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1.3. Fedora Secure Boot

The Fedora Secure Boot implementation has a single security objective: it prevents the execution of unsigned code in kernel mode.
Fedora can boot on systems with Microsoft Secure Boot enabled, provided the Microsoft certificate for third-party UEFI applications is installed. This mode of operation is most important for installing Fedora on machines which have been prepared for Windows 8. Other hardware is not likely to provide a Microsoft Secure Boot environment.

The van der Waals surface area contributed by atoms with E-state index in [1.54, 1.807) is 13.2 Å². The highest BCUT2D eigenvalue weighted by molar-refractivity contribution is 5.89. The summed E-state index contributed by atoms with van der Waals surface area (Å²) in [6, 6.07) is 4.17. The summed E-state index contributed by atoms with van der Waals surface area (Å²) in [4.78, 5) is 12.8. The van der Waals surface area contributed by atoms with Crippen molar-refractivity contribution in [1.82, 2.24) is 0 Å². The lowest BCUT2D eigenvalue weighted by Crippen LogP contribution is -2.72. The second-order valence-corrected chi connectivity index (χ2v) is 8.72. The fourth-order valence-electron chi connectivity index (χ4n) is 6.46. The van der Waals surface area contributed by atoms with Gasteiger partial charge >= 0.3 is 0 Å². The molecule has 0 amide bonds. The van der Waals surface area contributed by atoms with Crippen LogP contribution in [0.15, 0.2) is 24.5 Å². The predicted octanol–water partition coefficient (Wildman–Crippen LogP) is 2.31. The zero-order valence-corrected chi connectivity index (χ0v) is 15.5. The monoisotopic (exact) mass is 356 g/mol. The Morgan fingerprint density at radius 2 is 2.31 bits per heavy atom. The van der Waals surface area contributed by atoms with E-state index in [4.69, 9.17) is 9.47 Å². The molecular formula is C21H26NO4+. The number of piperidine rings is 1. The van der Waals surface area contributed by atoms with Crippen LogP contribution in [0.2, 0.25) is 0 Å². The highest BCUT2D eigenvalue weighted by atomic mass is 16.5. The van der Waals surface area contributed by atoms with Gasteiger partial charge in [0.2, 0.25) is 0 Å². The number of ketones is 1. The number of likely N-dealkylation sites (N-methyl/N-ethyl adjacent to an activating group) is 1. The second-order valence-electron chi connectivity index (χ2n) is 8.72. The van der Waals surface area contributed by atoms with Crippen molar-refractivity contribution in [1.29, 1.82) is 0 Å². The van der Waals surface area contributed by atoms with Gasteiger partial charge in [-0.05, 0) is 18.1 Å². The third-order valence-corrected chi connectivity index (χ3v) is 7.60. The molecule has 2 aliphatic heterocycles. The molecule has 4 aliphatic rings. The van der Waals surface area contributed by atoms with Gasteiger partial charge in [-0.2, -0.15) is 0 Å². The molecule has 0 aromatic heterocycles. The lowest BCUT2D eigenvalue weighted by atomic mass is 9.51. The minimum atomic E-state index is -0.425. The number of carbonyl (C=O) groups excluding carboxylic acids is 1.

Third-party UEFI boot loaders (such as the Fedora boot loader) are not guaranteed to work on Microsoft Secure Boot systems because the necessary certificates are not part of the Windows 8 Hardware Certification Requirements. If your hardware is in this category, you need to switch off UEFI Secure Boot, enroll the missing Microsoft certificate, or enroll the Fedora certificate.
Fedora boots on UEFI systems which do not support or have disabled Secure Boot, too. This works with all UEFI boot loaders. These boot loaders also support running in an environment which performs boot path validation by other (non-UEFI) means. In this mode, there are no restrictions on executing code in kernel mode.
Details of the Fedora Secure Boot implementation are covered in Chapter 3, UEFI Secure Boot Implementation. Restrictions on kernel mode code execution disables certain functionality, see Section 3.4.1, “Restrictions”.